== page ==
In the Press

Opportunities That Can Make RI Better (Op-Ed, Providence Journal)

Paolino Properties’ Managing Partner, Joseph R. Paolino, Jr., was featured in a recent op-ed published in The Providence Journal about how Rhode Island leaders should plan to invest federal money in 2022.

Read the story below:

Joseph R. Paolino Jr. is managing partner of Paolino Properties, served as mayor of Providence from 1984-1991 and was director of the Rhode Island Department of Economic Development from 1991-1994.

Exercise, lose weight, save money. It’s a time-honored tradition; making New Year’s resolutions. Some of us stick to them, while most of us don’t. The start of a new year means new opportunities. And, in 2022, Rhode Island has many opportunities to make the state a better place to live and do business.

As I’ve stated in previous writings, we are going to see an influx of cash we will never see again in our lifetimes. Rhode Island has $1.1 billion+ in American Rescue Plan Act (ARPA) money. Our cities and towns have an additional $500 million in ARPA money. And, we will see another billion dollars in federal infrastructure money. That doesn’t include the president’s Build Back Better Act, if Congress can pass it.

One resolution every elected official in Rhode Island should be making is helping set up our economy for long-term success. I think that starts with our children. They are the future. Ensuring they have good schools, well-paid teachers, and reasons to stay in Rhode Island is essential to creating a workforce pipeline for the jobs of the future.

We are the Ocean State, so why not team up with the University of Rhode Island School of Oceanography and build a state-of-the-art aquarium for children to visit and learn. And, a world-class art museum to complement RISD, one of the best art schools in the country, which would boost an already well established arts and tourism scene in Providence and drive our young people towards STEAM career paths. And, there is nothing wrong with history and science museums either. Plus, finally building a Department of Health Lab in Providence could be just what we need in helping establish a life sciences district. By attracting life science companies, we would also bring in high-paying jobs for a thriving new sector.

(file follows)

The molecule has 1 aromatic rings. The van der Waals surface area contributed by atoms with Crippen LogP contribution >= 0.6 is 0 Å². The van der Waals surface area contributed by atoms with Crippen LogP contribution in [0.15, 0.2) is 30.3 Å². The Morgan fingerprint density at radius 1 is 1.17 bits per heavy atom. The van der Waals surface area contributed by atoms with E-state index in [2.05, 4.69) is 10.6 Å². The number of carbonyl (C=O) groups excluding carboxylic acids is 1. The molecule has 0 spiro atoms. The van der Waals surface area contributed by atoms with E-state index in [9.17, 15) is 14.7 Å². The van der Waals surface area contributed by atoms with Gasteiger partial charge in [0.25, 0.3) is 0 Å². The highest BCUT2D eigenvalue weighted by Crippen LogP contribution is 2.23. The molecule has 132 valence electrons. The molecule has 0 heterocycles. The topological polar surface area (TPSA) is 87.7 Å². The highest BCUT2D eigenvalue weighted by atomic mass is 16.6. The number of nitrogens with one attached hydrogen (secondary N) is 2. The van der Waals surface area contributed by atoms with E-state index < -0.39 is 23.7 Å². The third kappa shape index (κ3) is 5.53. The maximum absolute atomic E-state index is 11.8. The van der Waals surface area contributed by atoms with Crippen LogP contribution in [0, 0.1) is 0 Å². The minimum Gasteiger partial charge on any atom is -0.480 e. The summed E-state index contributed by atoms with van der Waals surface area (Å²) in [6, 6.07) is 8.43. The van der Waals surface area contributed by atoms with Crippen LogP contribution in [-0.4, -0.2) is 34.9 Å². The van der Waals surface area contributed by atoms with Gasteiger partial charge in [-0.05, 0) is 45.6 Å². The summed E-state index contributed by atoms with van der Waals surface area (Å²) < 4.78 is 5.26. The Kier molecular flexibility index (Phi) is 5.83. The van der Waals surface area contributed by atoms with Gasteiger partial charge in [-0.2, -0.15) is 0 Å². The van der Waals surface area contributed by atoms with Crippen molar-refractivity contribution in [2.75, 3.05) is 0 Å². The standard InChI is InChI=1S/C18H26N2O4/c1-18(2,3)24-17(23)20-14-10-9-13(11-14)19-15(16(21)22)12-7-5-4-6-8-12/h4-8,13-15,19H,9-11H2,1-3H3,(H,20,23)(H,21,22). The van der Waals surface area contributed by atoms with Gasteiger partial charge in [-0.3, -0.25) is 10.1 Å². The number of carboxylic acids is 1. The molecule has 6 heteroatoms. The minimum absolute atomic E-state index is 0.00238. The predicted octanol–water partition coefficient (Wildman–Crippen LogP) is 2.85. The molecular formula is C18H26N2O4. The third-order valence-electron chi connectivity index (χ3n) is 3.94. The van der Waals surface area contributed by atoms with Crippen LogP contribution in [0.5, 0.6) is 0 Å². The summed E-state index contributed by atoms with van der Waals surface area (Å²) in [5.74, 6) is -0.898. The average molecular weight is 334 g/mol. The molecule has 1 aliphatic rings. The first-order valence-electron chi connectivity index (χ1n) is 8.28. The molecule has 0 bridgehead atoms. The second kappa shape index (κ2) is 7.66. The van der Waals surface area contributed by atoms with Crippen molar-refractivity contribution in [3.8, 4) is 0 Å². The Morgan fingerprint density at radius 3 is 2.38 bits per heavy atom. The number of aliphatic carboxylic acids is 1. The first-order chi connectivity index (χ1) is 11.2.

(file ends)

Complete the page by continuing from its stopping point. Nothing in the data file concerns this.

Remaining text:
Wouldn’t it be great to travel to Boston in 20 minutes? To New York City in less than an hour? Let’s get the conversation started by talking to our neighbors about creating high-speed rail service in the Northeast corridor. After all, no one likes sitting in traffic on I-95 and I-93. I think that investment in transportation, specifically high-speed rail, is a resolution and investment everyone would like to see become a reality and one that will create and maintain jobs for future generations.

A major problem going into 2022 is our hospital and health-care staffing. There’s no doubt a lot of workers in this field are burned out due to the pandemic. Let’s find a way to recruit and retain talented nurses and senior health-care workers and pay them competitive wages.

Housing is another major problem our state faces in the new year. No one should ever have to sleep on the street because they can’t find affordable housing. Our state is too small to have a homeless problem. I am happy to see organizations like the Rhode Island Foundation continue to address the housing and homeless crises. 2022 should be the year we finally do something with the Superman Building by turning part of it into affordable housing units. We have the money to do so, let’s make sure that it becomes a reality.

Small businesses, including restaurants and hotels, are part of our economic lifeline in Rhode Island and they continue to suffer. We need to create state programs like the federal Paycheck Protection Program and a restaurant rescue program to ensure these businesses stay open, people remain employed and our state doesn’t lose out on tax revenue.

These are just a few ideas that I think can help Rhode Island and our workers. It’s not complicated if we put together a plan to make us the envy of the rest of America.

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